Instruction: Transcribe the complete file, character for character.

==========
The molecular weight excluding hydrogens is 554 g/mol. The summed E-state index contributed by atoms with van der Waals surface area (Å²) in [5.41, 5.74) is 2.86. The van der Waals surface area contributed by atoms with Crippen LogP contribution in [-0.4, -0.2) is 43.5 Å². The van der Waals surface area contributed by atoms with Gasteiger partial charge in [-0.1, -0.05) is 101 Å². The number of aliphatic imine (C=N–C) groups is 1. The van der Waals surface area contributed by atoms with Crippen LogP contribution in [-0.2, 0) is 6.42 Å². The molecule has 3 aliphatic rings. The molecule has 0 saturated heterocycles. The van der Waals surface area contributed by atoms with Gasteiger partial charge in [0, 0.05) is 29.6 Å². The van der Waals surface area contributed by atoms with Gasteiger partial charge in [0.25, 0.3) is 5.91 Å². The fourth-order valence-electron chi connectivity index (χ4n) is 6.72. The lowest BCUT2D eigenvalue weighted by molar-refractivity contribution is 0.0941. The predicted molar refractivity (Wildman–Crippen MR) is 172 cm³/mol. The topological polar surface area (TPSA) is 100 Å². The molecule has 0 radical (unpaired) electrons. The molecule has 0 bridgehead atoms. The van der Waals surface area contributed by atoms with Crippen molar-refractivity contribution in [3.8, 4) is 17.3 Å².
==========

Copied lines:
The molecular weight excluding hydrogens is 554 g/mol. The summed E-state index contributed by atoms with van der Waals surface area (Å²) in [5.41, 5.74) is 2.86. The van der Waals surface area contributed by atoms with Crippen LogP contribution in [-0.4, -0.2) is 43.5 Å². The van der Waals surface area contributed by atoms with Gasteiger partial charge in [-0.1, -0.05) is 101 Å². The number of aliphatic imine (C=N–C) groups is 1. The van der Waals surface area contributed by atoms with Crippen LogP contribution in [-0.2, 0) is 6.42 Å². The molecule has 3 aliphatic rings. The molecule has 0 saturated heterocycles. The van der Waals surface area contributed by atoms with Gasteiger partial charge in [0, 0.05) is 29.6 Å². The van der Waals surface area contributed by atoms with Gasteiger partial charge in [0.25, 0.3) is 5.91 Å². The fourth-order valence-electron chi connectivity index (χ4n) is 6.72. The lowest BCUT2D eigenvalue weighted by molar-refractivity contribution is 0.0941. The predicted molar refractivity (Wildman–Crippen MR) is 172 cm³/mol. The topological polar surface area (TPSA) is 100 Å². The molecule has 0 radical (unpaired) electrons. The molecule has 0 bridgehead atoms. The van der Waals surface area contributed by atoms with Crippen molar-refractivity contribution in [3.8, 4) is 17.3 Å².